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Gold Prices Slide, Threatening Recovery from 5 Month Low

Gold futures took a break on Wednesday from a plodding rebound that has lifted the precious metal higher in five of the past six sessions, off the five-month lows they saw at the end of November.

The session’s pullback comes after the Trump administration proposed $916 billion in aid, including checks for hard-hit Americans, providing support for gold and other precious commodities, but as bond yields, a potential competitive drag for gold and silver, were starting to point higher on the possibility that more fiscal spending will be reflationary.

“Traders and investors are also more upbeat on the increasing likelihood the U.S. Congress will soon pass a financial aid package for Americans that totals just under $1 trillion,” wrote Jim Wyckoff, senior analyst at Wyckoff.

The rollout of COVID-19 vaccines in the U.K. and perhaps soon in the U.S., as the Food and Drug Administration gets ready to review Pfizer and BioNTech’s candidate on Thursday, has limited moves in gold though, as vaccine distribution provides hope for a return to a more normal economy, lessening the need for safe-haven investments.

February gold declined $19.30, or 1%, to reach $1,855.60 an ounce, after rising 0.5% on Tuesday, marking the highest settlement for a most-active contract since Nov. 17, according to FactSet data. Prices had ended the month of November at their lowest since July 1.

Meanwhile, March silver shed 46 cents, or 1.9%, to $24.275 an ounce, after a 0.2% decline in the previous session.

The next week will be “very interesting for gold,” with the European Central Bank announcing its latest monetary policy decision Thursday and the U.S. Federal Reserve doing the same next week, said Craig Erlam, senior market analyst at Oanda, in a market update. “More stimulus is surely on the cards for both — it’s just a question of how much with both economies facing an extremely challenging winter.”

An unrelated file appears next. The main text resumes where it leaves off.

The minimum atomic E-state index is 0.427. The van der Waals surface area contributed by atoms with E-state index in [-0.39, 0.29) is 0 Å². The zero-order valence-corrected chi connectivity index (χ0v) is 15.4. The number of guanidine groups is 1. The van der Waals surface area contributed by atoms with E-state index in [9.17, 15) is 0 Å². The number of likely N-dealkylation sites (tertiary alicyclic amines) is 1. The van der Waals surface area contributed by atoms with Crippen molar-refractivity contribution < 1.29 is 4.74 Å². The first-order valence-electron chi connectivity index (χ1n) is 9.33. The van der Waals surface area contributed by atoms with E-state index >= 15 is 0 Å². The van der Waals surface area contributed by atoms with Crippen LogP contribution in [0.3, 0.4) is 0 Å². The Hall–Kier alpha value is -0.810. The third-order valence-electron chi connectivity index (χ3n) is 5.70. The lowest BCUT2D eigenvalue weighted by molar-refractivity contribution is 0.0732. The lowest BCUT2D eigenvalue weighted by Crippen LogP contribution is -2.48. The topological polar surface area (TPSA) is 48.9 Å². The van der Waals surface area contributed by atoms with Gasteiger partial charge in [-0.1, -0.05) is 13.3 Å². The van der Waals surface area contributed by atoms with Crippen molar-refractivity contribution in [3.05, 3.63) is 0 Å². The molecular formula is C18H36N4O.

Gold “forced its way” through $1,850, peaking around $1,875, before profit taking kicked in,” he said. Still, “while the prospects for gold may be good if the Fed and ECB overdeliver, I do wonder if we’re going to see a little more downside in the near-term.”

Yields for the U.S. 10-year Treasury note yield were helping to weigh on the commodities, rising over 3 basis points to 0.94%. Rising yields can undercut appetite for precious metals which don’t offer a coupon.

Meanwhile, bullish gold investors say that a persistent weakening trend in U.S. dollars, which many commodities are priced in, will underpin higher values for gold, silver and other precious assets that are purchased using weaker currencies.

The ICE U.S. Dollar Index on Wednesday was off 0.1% but wasn’t far from its 2 1/2 year low.

Among other metals traded on Comex, March copper edged up by 0.4% to $3.515 a pound. January platinum fell by 0.6% to $1,030.40 an ounce and March palladium traded at $2,297.50 an ounce, down 1.3%.

Source: Marketwatch

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